Sunday, 10 August 2014

Cultivate The Company Of Honest People

On The Path Of Winners
Cultivate The Company Of Honest People

JACK Welch, Chief Executive of the U.S. General Electric for decades once said that the most important quality of leadership is the ‘reality principle’ which he defined as the ability to see the world as it is, not as you wish it were. He would begin every meeting to discuss a problem with the question, ‘‘What is the reality?” Peter Drucker referred to the same quality as ‘‘intellectual honesty.”
  Thus, if you want to be the best you can be and achieve what is truly possible for you, you must be brutally honest about yourself and on your point of departure. Intellectual honesty is the single  most important ingredient of success missing among Nigerians. It is this quality that we lack that is responsible for our backwardness in the world.
  Examples of intellectual dishonesty abound in our society. The first is on Alhaji Lamido Sanusi’s revelation alleging that $49.8 billion was missing since NNPC failed to remit it from Nigeria’s crude oil sales. Lamido Sanusi, as he then was, now Alhaji Muhammadu Sanusi II, Emir of Kano, was the immediate past Central Bank governor. After the rumpus created by the allegation, the senate requested its committee on Finance to investigate the matter. In adopting the committee report on July 10, 2014, Senate noted through the report that $10.61 billion due to the Federation Account was withheld and spent by the NNPC without appropriation. While the Daily Trust caption for that report was ‘Senate indicts NNPC over $49.8bn unremitted funds,” that of The Guardian was ‘‘Sanusi wrong over alleged missing $49.8b, says Senate.”
  From the foregoing, you can measure the mindset of the reporters. The mindset of a person is determined by the level of his honesty. In journalism we say: facts are sacred, opinion is free. Unfortunately, the Nigerian, no matter his level of education and his religious persuasion, does not appreciate the difference between opinion and fact. A Guardian colleague of mine, Omiko Awa avers that our disregard for honesty is caused by our polygamous upbringing. He said that the traditional Nigerian family before the coming of the colonialist was polygamous, which does not permit candour in family conversations.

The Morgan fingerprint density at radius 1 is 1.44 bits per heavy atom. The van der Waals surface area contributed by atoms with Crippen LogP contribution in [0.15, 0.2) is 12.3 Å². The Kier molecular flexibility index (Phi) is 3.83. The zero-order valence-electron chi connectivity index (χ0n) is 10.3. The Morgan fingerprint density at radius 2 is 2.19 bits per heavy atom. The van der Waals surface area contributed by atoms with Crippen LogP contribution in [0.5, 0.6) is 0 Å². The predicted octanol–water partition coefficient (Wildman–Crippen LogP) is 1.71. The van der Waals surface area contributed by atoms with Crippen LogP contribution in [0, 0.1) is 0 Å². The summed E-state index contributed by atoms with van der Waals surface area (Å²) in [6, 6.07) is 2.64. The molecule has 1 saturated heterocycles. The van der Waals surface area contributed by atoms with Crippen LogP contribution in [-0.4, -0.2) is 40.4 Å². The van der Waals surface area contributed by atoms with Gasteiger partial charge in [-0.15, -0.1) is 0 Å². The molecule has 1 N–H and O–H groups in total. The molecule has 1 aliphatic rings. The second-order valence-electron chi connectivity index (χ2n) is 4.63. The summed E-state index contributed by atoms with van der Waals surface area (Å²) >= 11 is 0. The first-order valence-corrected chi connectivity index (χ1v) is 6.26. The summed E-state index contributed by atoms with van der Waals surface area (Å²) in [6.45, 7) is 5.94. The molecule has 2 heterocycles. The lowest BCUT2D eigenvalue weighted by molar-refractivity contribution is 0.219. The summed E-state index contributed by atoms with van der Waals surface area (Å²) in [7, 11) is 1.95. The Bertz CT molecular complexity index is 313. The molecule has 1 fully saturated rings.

Thus, the father cannot tell the whole truth to his family for fear of being misunderstood. Sadly, modernity has not changed anything since this ingrained behavior had not been mitigated by religion, which had been commercialized by prosperity evangelists. Just as the American philosopher, George Santayana wrote, ‘‘Those who cannot remember the past are doomed to repeat it,” since we don’t keep records, we nearly always repeat our past. But there is an iron law of self development. It says you can learn anything you need to learn to achieve any goal. There are no limits on what you can accomplish, except the limits you place on your own mind and imagination. If you decide to become excellent to join the top ten per cent of your field, nothing on earth can stop you from getting there, except yourself.
  But that might not be easy. Nothing good comes easy. However, for you to achieve something you have never achieved before, you must become someone that you have never been before. To become the best you can be, you must ask, How do I achieve it? The fact that others have achieved similar ambitions before is proof you too can achieve it. In most areas of life, it is hard work and dedication rather than natural ability and talent that lead to excellence and great success. It isn’t education per se that leads you to success, it is awareness that leads you to success in your chosen field.